Have you ever awakened from a dream and recalled a memory from years ago? Or have you actually had dreams about a specific memory that created new dream connections from your past? There are reasons for this: there are some fascinating links between our memory and our dreams. These nostalgia and dream connections can serve as a powerful way to understand the role nostalgia plays in your life.
The Link Between Dreams and Memory
Scientific researchers are currently hard at work studying the dreaming brain and the function of dreaming in our lives.1 Many investigators have hypothesized that dreams play a role in memory. This is based on two common experiences. One, called deja vu, is the experience of being in everyday reality and believing that you have experienced this moment previously.
In these moments, we can feel like we have already experienced the same moment either in the past, or perhaps in a dream state. Carl Jung called moments like these synchronicities. Synchronicities represented to Jung the idea that the universe and the way that it functions has a fundamentally mysterious quality to it, allowing for alignments that would be too coincidental to simply happen by chance.2
Another common experience that has caused researchers to link dreams and memories is the concept of repressed memories. This idea was most popular in the late 1980s and 90s, when psychotherapists reported that certain memories were retrieved by patients through their dream experiences.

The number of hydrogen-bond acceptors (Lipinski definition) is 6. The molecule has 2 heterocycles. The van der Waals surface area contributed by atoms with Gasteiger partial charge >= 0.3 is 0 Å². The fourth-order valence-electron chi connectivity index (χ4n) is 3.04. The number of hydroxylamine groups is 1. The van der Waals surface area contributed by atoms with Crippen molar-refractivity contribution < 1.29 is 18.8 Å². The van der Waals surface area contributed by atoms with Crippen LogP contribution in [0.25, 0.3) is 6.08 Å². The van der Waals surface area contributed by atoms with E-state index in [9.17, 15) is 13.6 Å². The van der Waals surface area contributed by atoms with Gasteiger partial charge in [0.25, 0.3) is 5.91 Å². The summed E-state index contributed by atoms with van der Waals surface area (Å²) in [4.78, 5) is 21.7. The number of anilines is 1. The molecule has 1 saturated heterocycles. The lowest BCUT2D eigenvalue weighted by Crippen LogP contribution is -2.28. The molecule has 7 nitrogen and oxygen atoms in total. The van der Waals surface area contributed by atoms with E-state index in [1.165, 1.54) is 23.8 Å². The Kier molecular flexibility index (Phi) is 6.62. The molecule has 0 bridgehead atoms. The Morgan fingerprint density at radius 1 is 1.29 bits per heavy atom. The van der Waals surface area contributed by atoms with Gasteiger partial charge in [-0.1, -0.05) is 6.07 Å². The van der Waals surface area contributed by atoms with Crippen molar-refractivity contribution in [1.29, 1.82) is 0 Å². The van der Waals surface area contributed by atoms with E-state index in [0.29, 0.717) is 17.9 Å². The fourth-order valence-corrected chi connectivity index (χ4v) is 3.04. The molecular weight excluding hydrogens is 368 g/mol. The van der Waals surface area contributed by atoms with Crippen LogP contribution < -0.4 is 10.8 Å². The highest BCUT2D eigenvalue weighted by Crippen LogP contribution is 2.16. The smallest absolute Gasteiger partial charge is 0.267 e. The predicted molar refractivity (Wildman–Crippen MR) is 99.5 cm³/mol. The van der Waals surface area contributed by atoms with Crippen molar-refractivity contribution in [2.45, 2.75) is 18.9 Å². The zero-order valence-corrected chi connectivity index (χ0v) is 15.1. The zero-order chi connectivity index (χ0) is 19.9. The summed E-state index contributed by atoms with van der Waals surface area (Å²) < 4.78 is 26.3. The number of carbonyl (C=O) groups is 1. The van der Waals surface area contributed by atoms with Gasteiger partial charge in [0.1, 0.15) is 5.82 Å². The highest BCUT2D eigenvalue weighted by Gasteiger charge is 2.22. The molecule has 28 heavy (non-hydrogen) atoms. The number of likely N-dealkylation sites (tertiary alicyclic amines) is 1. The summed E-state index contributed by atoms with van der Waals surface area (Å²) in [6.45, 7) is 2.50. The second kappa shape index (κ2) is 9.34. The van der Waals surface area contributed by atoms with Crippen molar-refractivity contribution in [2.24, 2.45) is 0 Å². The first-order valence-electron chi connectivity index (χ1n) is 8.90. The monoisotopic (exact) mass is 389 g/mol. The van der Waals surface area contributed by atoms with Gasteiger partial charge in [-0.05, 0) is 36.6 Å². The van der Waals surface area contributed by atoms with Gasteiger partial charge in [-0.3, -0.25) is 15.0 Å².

This drew a connection between our dreams and memory that scientists have been investigating ever since.
Research Into Memory and Dream Connections
Currently, dream research has not been able to say conclusively why we dream, but the theories around the connection between memories and dreams has been well-researched. Recently, the evidence has been mounting that our memories are being processed while we sleep, and even while we dream.
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There are two stages of our sleep cycle that scientists have identified as playing a key role in our memory processing.3 The first stages is the non-REM sleep state, which is known as slow wave sleep, or SWS. The other stage when the memory was processed is REM sleep. REM sleep has been identified as the stage during which the most dreaming happens, although dreams can also occur in the n-REM state.
An interesting recent study demonstrated that there is a connection between significant events in our lives and the events in our dreams. A researcher asked the participants to keep a log of their major concerns (MC), personally significant events (PSE), and major daily activities (MDA).
Then, they asked the participants to keep track of the events in their dreams by coming to a sleep lab or at home. At the lab, the participants were awakened during the night and asked to recall their dreams. At home, they were asked to administer the same protocol to themselves using alarms.
The research showed that personally significant events appeared to be more commonly recognized by the dreamers. This suggests that memory processing does take place during this phase of sleep, which was already indicated, and that our dreams could be reflecting some aspect of this memory recall.